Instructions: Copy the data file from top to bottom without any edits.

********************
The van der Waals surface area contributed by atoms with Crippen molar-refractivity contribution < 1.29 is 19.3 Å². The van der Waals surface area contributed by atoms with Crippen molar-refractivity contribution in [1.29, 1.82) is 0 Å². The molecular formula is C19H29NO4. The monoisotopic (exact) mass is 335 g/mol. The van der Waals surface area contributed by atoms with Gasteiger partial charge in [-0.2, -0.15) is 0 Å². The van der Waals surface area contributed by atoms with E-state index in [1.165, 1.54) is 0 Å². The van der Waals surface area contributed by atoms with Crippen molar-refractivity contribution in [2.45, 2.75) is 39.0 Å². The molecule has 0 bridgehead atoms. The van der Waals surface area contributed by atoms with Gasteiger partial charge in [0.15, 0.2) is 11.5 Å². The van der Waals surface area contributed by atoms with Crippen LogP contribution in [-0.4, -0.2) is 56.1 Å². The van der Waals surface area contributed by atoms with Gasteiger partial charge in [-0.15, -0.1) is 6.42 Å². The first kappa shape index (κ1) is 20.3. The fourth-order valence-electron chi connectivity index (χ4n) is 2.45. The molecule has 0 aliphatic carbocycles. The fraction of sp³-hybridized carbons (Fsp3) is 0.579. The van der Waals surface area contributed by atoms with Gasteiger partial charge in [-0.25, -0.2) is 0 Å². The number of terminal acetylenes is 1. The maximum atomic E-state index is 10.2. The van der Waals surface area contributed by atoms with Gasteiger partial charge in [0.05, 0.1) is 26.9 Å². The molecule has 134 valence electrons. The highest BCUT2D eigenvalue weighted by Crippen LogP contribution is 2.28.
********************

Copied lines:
The van der Waals surface area contributed by atoms with Crippen molar-refractivity contribution < 1.29 is 19.3 Å². The van der Waals surface area contributed by atoms with Crippen molar-refractivity contribution in [1.29, 1.82) is 0 Å². The molecular formula is C19H29NO4. The monoisotopic (exact) mass is 335 g/mol. The van der Waals surface area contributed by atoms with Gasteiger partial charge in [-0.2, -0.15) is 0 Å². The van der Waals surface area contributed by atoms with E-state index in [1.165, 1.54) is 0 Å². The van der Waals surface area contributed by atoms with Crippen molar-refractivity contribution in [2.45, 2.75) is 39.0 Å². The molecule has 0 bridgehead atoms. The van der Waals surface area contributed by atoms with Gasteiger partial charge in [0.15, 0.2) is 11.5 Å². The van der Waals surface area contributed by atoms with Crippen LogP contribution in [-0.4, -0.2) is 56.1 Å². The van der Waals surface area contributed by atoms with Gasteiger partial charge in [-0.15, -0.1) is 6.42 Å². The first kappa shape index (κ1) is 20.3. The fourth-order valence-electron chi connectivity index (χ4n) is 2.45. The molecule has 0 aliphatic carbocycles. The fraction of sp³-hybridized carbons (Fsp3) is 0.579. The van der Waals surface area contributed by atoms with Gasteiger partial charge in [-0.25, -0.2) is 0 Å². The number of terminal acetylenes is 1. The maximum atomic E-state index is 10.2. The van der Waals surface area contributed by atoms with Gasteiger partial charge in [0.05, 0.1) is 26.9 Å². The molecule has 134 valence electrons. The highest BCUT2D eigenvalue weighted by Crippen LogP contribution is 2.28.